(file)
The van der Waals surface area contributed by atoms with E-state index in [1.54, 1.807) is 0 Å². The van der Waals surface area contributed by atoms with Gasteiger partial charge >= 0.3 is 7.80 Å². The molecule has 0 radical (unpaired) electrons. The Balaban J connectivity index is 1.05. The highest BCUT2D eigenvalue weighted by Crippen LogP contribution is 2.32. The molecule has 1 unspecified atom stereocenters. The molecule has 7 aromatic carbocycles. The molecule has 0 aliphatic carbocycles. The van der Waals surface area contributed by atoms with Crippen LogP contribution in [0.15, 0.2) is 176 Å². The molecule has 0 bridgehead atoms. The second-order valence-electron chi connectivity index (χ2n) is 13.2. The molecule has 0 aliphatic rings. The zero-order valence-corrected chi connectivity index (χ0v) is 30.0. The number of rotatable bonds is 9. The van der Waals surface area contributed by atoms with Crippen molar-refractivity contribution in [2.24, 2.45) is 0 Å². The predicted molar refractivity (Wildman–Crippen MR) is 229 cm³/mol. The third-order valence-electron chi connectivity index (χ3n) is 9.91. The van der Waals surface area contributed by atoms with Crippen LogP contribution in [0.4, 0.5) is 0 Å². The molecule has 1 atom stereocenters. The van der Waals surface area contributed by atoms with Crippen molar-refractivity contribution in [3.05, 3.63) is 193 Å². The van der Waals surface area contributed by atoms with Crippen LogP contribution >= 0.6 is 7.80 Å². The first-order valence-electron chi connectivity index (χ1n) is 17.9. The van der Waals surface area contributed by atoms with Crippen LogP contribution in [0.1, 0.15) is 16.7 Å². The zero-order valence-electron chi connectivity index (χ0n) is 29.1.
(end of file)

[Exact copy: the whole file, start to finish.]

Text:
The van der Waals surface area contributed by atoms with E-state index in [1.54, 1.807) is 0 Å². The van der Waals surface area contributed by atoms with Gasteiger partial charge >= 0.3 is 7.80 Å². The molecule has 0 radical (unpaired) electrons. The Balaban J connectivity index is 1.05. The highest BCUT2D eigenvalue weighted by Crippen LogP contribution is 2.32. The molecule has 1 unspecified atom stereocenters. The molecule has 7 aromatic carbocycles. The molecule has 0 aliphatic carbocycles. The van der Waals surface area contributed by atoms with Crippen LogP contribution in [0.15, 0.2) is 176 Å². The molecule has 0 bridgehead atoms. The second-order valence-electron chi connectivity index (χ2n) is 13.2. The molecule has 0 aliphatic rings. The zero-order valence-corrected chi connectivity index (χ0v) is 30.0. The number of rotatable bonds is 9. The van der Waals surface area contributed by atoms with Crippen molar-refractivity contribution in [2.24, 2.45) is 0 Å². The predicted molar refractivity (Wildman–Crippen MR) is 229 cm³/mol. The third-order valence-electron chi connectivity index (χ3n) is 9.91. The van der Waals surface area contributed by atoms with Crippen LogP contribution in [0.4, 0.5) is 0 Å². The molecule has 1 atom stereocenters. The van der Waals surface area contributed by atoms with Crippen molar-refractivity contribution in [3.05, 3.63) is 193 Å². The van der Waals surface area contributed by atoms with Crippen LogP contribution >= 0.6 is 7.80 Å². The first-order valence-electron chi connectivity index (χ1n) is 17.9. The van der Waals surface area contributed by atoms with Crippen LogP contribution in [0.1, 0.15) is 16.7 Å². The zero-order valence-electron chi connectivity index (χ0n) is 29.1.